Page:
Demotion is no shock to Tigers’ VerHagen
Detroit — Drew VerHagen wasn’t surprised by the news.
“I haven’t been good enough lately,” the right-handed Tigers reliever said after learning following Sunday’s game he was being optioned to Triple-A Toledo. “I’m not happy with (the way he’s pitched) and I am sure they aren’t happy with it either.”
VerHagen, who gave up a two-run home run into the center field shrubs to the Rays’ Tim Beckham Sunday, started strong this season, allowing just three runs (all in one game) in his first eight outings.
Since then, he has pitched 9 2/3 innings and been touched for seven runs and 11 hits, including three home runs. His ERA is over 7.00 and his WHIP is pushing 2.00.
“I think Drew has a chance to be a really good pitcher,” manager Brad Ausmus said. “He can pitch anywhere in the game and I think he could eventually be a back-end of the bullpen type reliever. But right now, he’s having trouble throwing strikes.
“He’s a little bit off in terms of commanding the ball, both with his fastball and curveball. He just needs to go down there and straighten himself out.”
Buck Farmer was recalled from Toledo.
“It’s just a matter of throwing my fastball with more conviction and early in counts to where I’m ahead of guys instead of working from behind (and) the hitter is comfortable in the box,” VerHagen said. “It’s just more coming out and being aggressive in the first couple of pitches of the at-bat.”
That’s what won him a spot on the 25-man roster coming out of spring training. He attacked with his mid-90s fastball and used his 12-to-6 curveball to keep hitters off balance or to put them away.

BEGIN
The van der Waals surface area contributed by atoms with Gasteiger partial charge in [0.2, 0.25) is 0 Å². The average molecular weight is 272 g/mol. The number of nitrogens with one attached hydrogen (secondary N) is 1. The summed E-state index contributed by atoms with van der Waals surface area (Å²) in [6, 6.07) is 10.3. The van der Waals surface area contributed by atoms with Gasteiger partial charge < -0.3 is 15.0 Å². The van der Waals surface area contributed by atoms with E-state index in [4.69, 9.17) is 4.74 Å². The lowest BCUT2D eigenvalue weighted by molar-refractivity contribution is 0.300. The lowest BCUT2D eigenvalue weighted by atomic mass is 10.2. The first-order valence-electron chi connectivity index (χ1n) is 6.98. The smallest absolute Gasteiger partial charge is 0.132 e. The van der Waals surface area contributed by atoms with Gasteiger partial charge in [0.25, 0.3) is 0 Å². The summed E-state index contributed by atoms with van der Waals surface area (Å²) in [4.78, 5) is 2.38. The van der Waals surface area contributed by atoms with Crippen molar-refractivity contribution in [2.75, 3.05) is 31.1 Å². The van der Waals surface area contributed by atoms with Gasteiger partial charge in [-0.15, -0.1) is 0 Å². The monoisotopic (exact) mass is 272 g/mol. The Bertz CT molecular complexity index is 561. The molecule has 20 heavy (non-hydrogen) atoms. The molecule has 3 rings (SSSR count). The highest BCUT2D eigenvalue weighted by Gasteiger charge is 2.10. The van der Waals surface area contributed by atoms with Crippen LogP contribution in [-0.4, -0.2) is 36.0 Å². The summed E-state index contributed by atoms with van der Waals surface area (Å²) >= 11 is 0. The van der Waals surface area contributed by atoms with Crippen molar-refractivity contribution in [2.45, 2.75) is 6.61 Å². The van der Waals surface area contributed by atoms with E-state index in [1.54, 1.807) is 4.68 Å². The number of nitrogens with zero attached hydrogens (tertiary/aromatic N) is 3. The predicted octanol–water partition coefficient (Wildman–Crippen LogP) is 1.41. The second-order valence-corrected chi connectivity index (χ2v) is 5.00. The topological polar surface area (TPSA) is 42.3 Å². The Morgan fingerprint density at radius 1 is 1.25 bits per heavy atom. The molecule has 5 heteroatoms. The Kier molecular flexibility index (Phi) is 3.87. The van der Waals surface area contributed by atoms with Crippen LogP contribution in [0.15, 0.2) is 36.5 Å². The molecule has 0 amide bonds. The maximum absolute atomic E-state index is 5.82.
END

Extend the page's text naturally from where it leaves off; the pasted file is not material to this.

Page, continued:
But throwing 2-0 fastballs to big-league hitters is problematic for any pitcher.
“It’s just coming out and attacking hitters again, from pitch one, and setting a tone,” VerHagen said. “I feel confident I’ll be right where I need to be very soon. I understand this. I need to be better.”
Strange what’s happening to Rays ace Chris Archer. The Tigers chased him out of the game, scoring six runs in three innings. The first inning has been a problem for him. After the Tigers hit him with a two-spot, he’s allowed 12 first-inning runs, out of 30 total this season.
“I felt good, my stuff was really good,” Archer told reporters after the game. “I just have to do a better job. Period. Whether it's the first inning or the sixth, seventh, eighth inning — I have to just continue to work, obviously.”
He didn’t make any apologies for the 433-foot home run Miguel Cabrera hit off him into the bushes in center field.
“Miggy's one of the best hitters in the game,” he said. “That was a well-located pitch.”
Andrew Romine hadn't had an at-bat since May 10. In his first at-bat Sunday, he tripled off the wall in right and scored Jarrod Saltalamacchia from first. It was his first career triple. It was also the first triple hit by a Romine in the big leagues — neither his father Kevin nor brother Austin have recorded a triple in their big-league time.
On deck: Phillies
Series: Three games, Comerica Park, Detroit
First pitch: 7:10 tonight-Tuesday; 1:10 p.m. Wednesday
Probables: Tonight — RHP Vince Velasquez (5-1, 2.42) vs. RHP Mike Pelfrey (0-4, 5.49); Tuesday — RHP Jeremy Hellickson (4-2, 3.99) vs. RHP Justin Verlander (3-4, 4.58); Wednesday — RHP Aaron Nola (3-3, 2.85) vs. RHP Anibal Sanchez (3-5, 6.23).
Velasquez, Phillies: He’s coming off a five-inning, 10-strikeout effort against the Marlins and he had a 16-strikeout game against the Padres in April. He’s got wicked stuff — a riding fastball that averages 94 mph but he can get it to 96 and 97, and a legitimate 12-to-6 curveball. He also will mix in a change-up and slider, but often this season he hasn’t needed them.
Pelfrey, Tigers: Slowly but surely, he’s coming around. He’s allowed four runs total in his last two starts. He’s regained the feel for his splitter, and he’s getting his ground-ball rate back up (48 percent. He was over 50 percent last year). He is eighth in the American League with six double play balls, but his hard contact rate is still among the league leaders (37.6 percent).